3. Action: What action do you want to take place? What needs to happen?

Jeff, this needs to change. In the future, your slide decks need to have greater

detail and they should reflect that you put more time and effort into how you communicate, remembering that we needs to make any technical ideas accessible to all three disciplines at the meeting.

Following up:

Once you’ve given the feedback the first time, it’s important to follow up once the person has another attempt to do the same task again. If it’s an improvement, you want to catch them doing the right thing and reinforce what you liked with positive feedback (see below). If it’s not better, then it’s time to repeat the feedback - and add in some coaching.

Coaching: How are you going to ensure that things are better next time? What do you need to change about your approach? How can I support you?

When things don’t improve after critical feedback, it may be that the feedback was not heard. Sometimes, though, it might be unclear how to improve the outcome. It’s hard to know, sometimes, why the performance issue is happening. Is it a lack of skills? A prioritization or time management problem? I would want to have this person walk me through their current process and see if they can identify ways to remediate on their own. If a solutions feels unlikely to work or isn't feasible, then I begin to coach them toward a solution that is more likely to be successful. I start asking questions to help me get to the root of the problem so that, together, we can work to identify potential strategies to try next time.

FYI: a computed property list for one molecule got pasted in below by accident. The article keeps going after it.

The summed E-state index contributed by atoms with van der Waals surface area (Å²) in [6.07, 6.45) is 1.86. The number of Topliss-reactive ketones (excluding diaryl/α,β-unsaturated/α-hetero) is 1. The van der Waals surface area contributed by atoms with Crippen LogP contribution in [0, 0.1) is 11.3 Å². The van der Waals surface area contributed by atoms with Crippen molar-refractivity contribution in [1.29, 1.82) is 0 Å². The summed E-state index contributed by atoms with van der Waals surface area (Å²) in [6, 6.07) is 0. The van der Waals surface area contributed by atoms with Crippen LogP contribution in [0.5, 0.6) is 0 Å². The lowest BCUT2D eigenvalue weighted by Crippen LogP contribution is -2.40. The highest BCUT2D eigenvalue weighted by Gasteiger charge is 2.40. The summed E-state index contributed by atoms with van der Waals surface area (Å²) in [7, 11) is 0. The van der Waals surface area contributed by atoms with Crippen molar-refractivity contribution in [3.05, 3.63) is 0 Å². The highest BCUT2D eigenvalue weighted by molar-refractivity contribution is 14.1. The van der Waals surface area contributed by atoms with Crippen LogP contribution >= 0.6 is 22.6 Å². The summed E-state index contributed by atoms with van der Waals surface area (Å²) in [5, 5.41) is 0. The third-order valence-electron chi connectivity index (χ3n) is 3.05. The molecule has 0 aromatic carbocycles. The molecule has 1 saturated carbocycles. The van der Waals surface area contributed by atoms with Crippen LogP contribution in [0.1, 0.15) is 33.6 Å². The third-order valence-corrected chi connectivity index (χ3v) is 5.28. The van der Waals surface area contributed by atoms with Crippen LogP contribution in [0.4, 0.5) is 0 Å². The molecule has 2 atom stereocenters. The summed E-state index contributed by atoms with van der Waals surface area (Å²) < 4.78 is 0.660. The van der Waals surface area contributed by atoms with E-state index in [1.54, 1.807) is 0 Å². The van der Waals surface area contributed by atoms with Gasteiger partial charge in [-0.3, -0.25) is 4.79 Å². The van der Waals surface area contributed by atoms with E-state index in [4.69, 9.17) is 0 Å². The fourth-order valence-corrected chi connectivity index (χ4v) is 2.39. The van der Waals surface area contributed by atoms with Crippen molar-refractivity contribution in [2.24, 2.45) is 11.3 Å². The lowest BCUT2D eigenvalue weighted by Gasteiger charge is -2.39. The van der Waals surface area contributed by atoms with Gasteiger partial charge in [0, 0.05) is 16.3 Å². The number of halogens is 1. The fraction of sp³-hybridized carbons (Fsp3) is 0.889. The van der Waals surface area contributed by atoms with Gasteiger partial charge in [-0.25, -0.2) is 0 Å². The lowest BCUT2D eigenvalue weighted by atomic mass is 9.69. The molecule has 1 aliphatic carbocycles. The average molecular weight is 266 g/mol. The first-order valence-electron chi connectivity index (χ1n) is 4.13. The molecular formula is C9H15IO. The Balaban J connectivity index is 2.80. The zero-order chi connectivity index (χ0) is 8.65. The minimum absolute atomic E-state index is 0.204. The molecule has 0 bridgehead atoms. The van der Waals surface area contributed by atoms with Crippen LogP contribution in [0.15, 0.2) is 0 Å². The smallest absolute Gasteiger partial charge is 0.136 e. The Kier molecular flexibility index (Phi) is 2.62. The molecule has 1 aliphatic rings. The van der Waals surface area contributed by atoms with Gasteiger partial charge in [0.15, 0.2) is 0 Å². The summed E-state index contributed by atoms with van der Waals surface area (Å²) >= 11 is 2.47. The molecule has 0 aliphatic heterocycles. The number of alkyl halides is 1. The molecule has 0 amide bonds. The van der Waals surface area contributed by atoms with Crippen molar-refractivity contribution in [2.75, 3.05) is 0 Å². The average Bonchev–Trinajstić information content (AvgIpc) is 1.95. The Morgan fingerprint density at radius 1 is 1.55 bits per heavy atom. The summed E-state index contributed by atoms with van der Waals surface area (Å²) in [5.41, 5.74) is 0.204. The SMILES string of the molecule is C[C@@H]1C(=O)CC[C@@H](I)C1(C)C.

Positive feedback:

Positive feedback needs to be meaningful and authentic. Giving someone feedback that they’re wearing a nice shirt is lovely, but it doesn't help work performance. Telling someone they did a good job, when they clearly didn’t, reduces your credibility. The key to success, then, is catching someone doing something great in a timely manner, and being specific about what is working. That way you’re telling someone “Yes! More of this!” It is reinforcing the good work so it can be repeated again in the future.